Wednesday, March 14, 2007

Arms Length

The topic for today comes from the 'silly teaching examples' file. Others may wish to use it.

For the average human being, both arms are the same length, right? Actually, not quite. It all depends. This is something that can easily be studied at home in a bored moment.

First, hold out both arms, straight in front of you. This is best done with the palm face down. Unless you have had some trauma, or other misfortune, both arms should be appear to be of equal length. Now, there are ways of messing with this, by pushing each shoulder forward or backward. That is not the point here. If you find that you get the wrong result, or you are tempted to roll your shoulders, then check the lengths of your arms, while standing with your shoulders flush against a wall.

So, after the initial examination, it would appear that, for most people, arms are of equal length. We have now set a base line. It is at this point, that we try something a little unusual. The next thing to do is to leave one arm sticking out and turn it so that the palm is face up.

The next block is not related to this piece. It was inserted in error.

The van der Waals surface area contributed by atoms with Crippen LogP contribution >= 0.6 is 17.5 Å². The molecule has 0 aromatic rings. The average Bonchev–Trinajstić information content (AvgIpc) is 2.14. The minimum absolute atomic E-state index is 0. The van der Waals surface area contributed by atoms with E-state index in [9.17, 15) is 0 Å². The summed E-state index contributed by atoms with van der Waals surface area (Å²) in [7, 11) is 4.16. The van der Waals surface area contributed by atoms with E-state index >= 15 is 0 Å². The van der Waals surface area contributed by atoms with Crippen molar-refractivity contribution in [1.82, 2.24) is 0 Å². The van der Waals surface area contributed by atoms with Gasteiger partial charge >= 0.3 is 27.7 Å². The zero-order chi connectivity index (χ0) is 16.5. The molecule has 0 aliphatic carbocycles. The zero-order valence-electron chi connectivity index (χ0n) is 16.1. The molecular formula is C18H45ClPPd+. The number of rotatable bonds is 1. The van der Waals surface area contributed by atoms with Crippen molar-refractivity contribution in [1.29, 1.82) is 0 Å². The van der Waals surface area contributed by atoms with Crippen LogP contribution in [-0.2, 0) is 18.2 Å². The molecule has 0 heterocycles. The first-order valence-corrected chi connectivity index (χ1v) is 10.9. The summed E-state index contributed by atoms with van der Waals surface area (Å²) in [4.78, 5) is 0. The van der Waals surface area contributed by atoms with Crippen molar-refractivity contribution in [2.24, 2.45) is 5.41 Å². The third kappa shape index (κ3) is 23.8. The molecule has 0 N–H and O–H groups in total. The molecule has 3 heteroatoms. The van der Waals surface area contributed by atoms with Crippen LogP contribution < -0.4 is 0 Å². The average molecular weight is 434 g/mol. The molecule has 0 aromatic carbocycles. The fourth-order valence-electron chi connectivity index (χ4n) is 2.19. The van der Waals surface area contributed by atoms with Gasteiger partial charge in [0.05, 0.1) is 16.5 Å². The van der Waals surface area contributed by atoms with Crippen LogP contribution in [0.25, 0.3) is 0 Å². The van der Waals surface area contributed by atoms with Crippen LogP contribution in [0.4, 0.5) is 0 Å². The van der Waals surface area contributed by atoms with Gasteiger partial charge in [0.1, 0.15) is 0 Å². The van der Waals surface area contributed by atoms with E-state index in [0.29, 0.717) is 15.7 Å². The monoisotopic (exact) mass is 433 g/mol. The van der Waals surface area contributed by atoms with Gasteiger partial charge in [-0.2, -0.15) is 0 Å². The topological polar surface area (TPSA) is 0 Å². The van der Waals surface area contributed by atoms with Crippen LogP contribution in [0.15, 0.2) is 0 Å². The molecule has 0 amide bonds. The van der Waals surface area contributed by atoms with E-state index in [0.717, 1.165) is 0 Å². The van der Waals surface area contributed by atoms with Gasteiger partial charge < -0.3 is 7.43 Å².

The next step is to bend your elbow such that your lower arm is at ninety degrees to the upper arm. You need to keep doing this, up and down, for about thirty seconds. Doing this should not be too tiring.

Once you have completed flexing the one arm for the required time, try checking the lengths of your arms again. What you should find is that the arm you have been flexing is now shorter than the arm that you have not flexed. Thus, it is not always the case that our arms of equal length! It all depends upon what we have been up to.

The reason this effect occurs is because of the contraction of the muscles in the arm that we have been flexing. Fear not, fairly rapidly, your arms will return to their previous length. The point here is that even amazingly obvious truths are less straightforward than we might initially imagine. This should give us pause when we are asked to believe complex propositions, which are less than entirely obvious.

The CP

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